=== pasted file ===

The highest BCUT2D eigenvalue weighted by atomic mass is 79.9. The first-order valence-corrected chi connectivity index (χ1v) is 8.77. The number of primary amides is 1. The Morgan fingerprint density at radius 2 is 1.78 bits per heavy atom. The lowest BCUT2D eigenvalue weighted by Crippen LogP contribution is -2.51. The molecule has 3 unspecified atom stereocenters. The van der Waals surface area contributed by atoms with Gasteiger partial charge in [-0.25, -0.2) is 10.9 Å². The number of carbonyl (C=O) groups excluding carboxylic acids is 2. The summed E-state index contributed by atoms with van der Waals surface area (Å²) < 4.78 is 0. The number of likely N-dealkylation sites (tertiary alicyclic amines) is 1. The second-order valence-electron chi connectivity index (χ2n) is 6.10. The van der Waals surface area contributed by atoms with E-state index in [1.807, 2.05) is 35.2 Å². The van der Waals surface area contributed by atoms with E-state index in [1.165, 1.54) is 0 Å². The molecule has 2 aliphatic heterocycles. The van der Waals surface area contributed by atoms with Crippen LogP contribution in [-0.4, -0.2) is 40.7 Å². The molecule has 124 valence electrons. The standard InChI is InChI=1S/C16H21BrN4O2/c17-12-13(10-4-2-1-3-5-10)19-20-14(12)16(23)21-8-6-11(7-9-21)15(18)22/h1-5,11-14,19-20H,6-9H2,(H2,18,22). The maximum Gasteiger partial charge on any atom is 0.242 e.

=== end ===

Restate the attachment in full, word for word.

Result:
The highest BCUT2D eigenvalue weighted by atomic mass is 79.9. The first-order valence-corrected chi connectivity index (χ1v) is 8.77. The number of primary amides is 1. The Morgan fingerprint density at radius 2 is 1.78 bits per heavy atom. The lowest BCUT2D eigenvalue weighted by Crippen LogP contribution is -2.51. The molecule has 3 unspecified atom stereocenters. The van der Waals surface area contributed by atoms with Gasteiger partial charge in [-0.25, -0.2) is 10.9 Å². The number of carbonyl (C=O) groups excluding carboxylic acids is 2. The summed E-state index contributed by atoms with van der Waals surface area (Å²) < 4.78 is 0. The number of likely N-dealkylation sites (tertiary alicyclic amines) is 1. The second-order valence-electron chi connectivity index (χ2n) is 6.10. The van der Waals surface area contributed by atoms with E-state index in [1.807, 2.05) is 35.2 Å². The van der Waals surface area contributed by atoms with E-state index in [1.165, 1.54) is 0 Å². The molecule has 2 aliphatic heterocycles. The van der Waals surface area contributed by atoms with Crippen LogP contribution in [-0.4, -0.2) is 40.7 Å². The molecule has 124 valence electrons. The standard InChI is InChI=1S/C16H21BrN4O2/c17-12-13(10-4-2-1-3-5-10)19-20-14(12)16(23)21-8-6-11(7-9-21)15(18)22/h1-5,11-14,19-20H,6-9H2,(H2,18,22). The maximum Gasteiger partial charge on any atom is 0.242 e.